(Melanie Norton, MD, Sanja Terzic, MD, Gauri Bapayeva, MD PhD, Gulzhanat Aimagambetova, MD, Michele Fichera, MD, Gaetano Riemma, MD, and Milan Terzic, MD PhD, Department of Urogynaecology, Whittington Hospital, London, England, and others)

Chapter 2. Pathogenesis of Endometriosis
(Diletta Marcolin, MD, Fabio Barra, MD, Umberto Leone Roberti Maggiore, MD, PhD, Simone Ferrero, MD, PhD, Department of Obstetrics and Gynecology, University of Genoa, Genoa, Liguria, Italy, and others)

Chapter 3. Is Macrophage Polarization Important in Pathogenesis of Endometriosis?
(Justina Sikora, MD, and Simone Ferrero, MD, PhD, Department of Immunology and Serology, School of Pharmacy with the Division of Medical Analytics in Sosnowiec, Medical University of Silesia, Kato, Katowice, Poland, and others)

Chapter 4. Advances in Endometriosis Diagnosis: How Far Can Molecular Biology Help Us?
(Luana Grupioni Lourenço Antônio, Juliana Meola MD, PhD, Ana Carolina Japur de Sá Rosa e Silva, MD, Omero Benedicto Poli Neto, MD, and Julio César Rosa e Silva, MD, Department of Gynecology and Obstetrics, School of Medicine of Ribeirão Preto, University of São Paulo, São Paulo, Brazil)

Chapter 5. Quality of Life, Sexual Function and Couple Relationship in Women with Endometriosis and Chronic Pelvic Pain
(Valentina Lucia La Rosa, PsyD, Gaetano Riemma, MD, and Agnese Maria Chiara Rapisarda, MD, Unit of Psychodiagnostics and Clinical Psychology, University of Catania, Catania, Italy, and others)

Chapter 6. Endometriosis: Comprehensive Overview on Diagnostic and Therapeutic Options
(Giuseppe Gullo, MD, PhD, Department of Gynecology and Obstetrics, AOOR Villa Sofia Cervello, IVF Public Center, Palermo, Italy)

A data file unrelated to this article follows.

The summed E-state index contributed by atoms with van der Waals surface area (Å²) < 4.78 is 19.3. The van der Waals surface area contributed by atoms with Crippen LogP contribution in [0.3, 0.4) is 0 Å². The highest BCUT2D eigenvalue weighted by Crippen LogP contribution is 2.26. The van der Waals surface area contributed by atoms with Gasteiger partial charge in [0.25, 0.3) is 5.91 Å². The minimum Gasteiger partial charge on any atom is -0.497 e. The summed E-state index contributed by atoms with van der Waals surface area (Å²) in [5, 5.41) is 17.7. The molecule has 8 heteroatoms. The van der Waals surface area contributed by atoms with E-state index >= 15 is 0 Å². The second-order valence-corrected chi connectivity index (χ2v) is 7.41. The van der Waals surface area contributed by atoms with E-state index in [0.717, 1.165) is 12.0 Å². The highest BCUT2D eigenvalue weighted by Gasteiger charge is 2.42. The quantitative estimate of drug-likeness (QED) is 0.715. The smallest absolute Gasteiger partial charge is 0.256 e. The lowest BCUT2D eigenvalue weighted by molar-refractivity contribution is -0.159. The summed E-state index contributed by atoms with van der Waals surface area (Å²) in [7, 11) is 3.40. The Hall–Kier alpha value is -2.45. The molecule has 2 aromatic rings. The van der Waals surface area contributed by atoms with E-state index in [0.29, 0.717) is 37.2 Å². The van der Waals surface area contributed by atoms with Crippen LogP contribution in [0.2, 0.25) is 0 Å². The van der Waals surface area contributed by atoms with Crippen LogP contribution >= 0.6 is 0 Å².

Chapter 7. First-Line Medical Therapies for the Treatment of Endometriosis
(Giulio Evangelisti, MD, Matteo Tantari, MD, Fabio Barra, MD, Carolina Scala, MD, PhD, and Simone Ferrero, MD, PhD, Department of Obstetrics and Gynecology, University of Genoa, Genoa, Liguria, Italy, and others)

Chapter 8. Second-Line Medical Therapies for the Treatment of Endometriosis
(Giulio Evangelisti, MD, Fabio Barra, MD, and Simone Ferrero, MD, PhD, Department of Obstetrics and Gynecology, University of Genoa, Genoa, Liguria, Italy, and others)

Chapter 9. Experimental Drugs in Endometriosis Therapy
(Matteo Tantari, MD, Fabio Barra, MD, Giulio Evangelisti, MD, Umberto Leone Roberti Maggiore, MD, PhD, and Simone Ferrero, MD, PhD, Department of Obstetrics and Gynecology, University of Genoa, Genoa, Liguria, Italy, and others)

Chapter 10. Hormonal Therapies before In vitro Fertilization in Patients with Endometriosis
(Simone Ferrero, MD, PhD, Carolina Scala, MD, PhD, and Fabio Barra, MD, Department of Obstetrics and Gynecology, University of Genoa, Genoa, Liguria, Italy, and others)

Chapter 11. Bowel Endometriosis: Epidemiology of a Challenging Disease
(Giovanni Noberasco, MD, Andrea Orsi, MD, PhD, Giulio Evangelisti, MD, Fabio Barra, MD, Simone Ferrero, MD, PhD, and Giancarlo Icardi, MD, PhD, Department of Health Sciences, University of Genoa, Genoa, Liguria, Italy, and others)

Chapter 12. Surgical Treatment of Bowel Endometriosis
(Simone Ferrero, MD, PhD, Umberto Leone Roberti Maggiore, MD, PhD, Cesare Stabilini, MD, and Fabio Barra, MD, Department of Obstetrics and Gynecology, University of Genoa, Genoa, Liguria, Italy, and others)

Chapter 13. Rectovaginal Deep Endometriosis: Planning the Right Surgical Approach
(Marco Mitidieri, MD, Domenico Ferraioli, MD, PhD, Emanuele Manti, MD, Vanessa Nirde, MD, and Stefano Cosma, MD, PhD, Department of Gynecology and Obstetrics, City of Health and Science, Turin, Italy, and others)

Chapter 14. Urinary Tract Endometriosis: Clinical Presentation and Diagnosis
(Brunella Gravina, MD, Fabio Barra, MD, Giulio Evangelisti, MD, Domenico Ferraioli, MD, Umberto Leone Roberti Maggiore, MD, PhD, and Simone Ferrero, MD, PhD, Department of Obstetrics and Gynecology, University of Genoa, Genoa, Liguria, Italy, and others)

Chapter 15. Cesarean Scar Endometriosis
(Sara Guzzetti, MD, Fabio Barra, MD, and Simone Ferrero, MD, PhD, Department of Obstetrics and Gynecology, University of Genoa, Genoa, Liguria, Italy, and others)

Chapter 16. Impact of Endometriosis on Pregnancy
(Carolina Scala, MD, PhD, Fabio Barra, MD, and Simone Ferrero, MD, PhD, Department of Obstetrics and Gynecology, Gaslini Institute, Genoa, Liguria, Italy, and others)

Appendix I

Index

You have not viewed any product yet.


SHOW ALL OF MY RECENTLY VIEWED BOOKS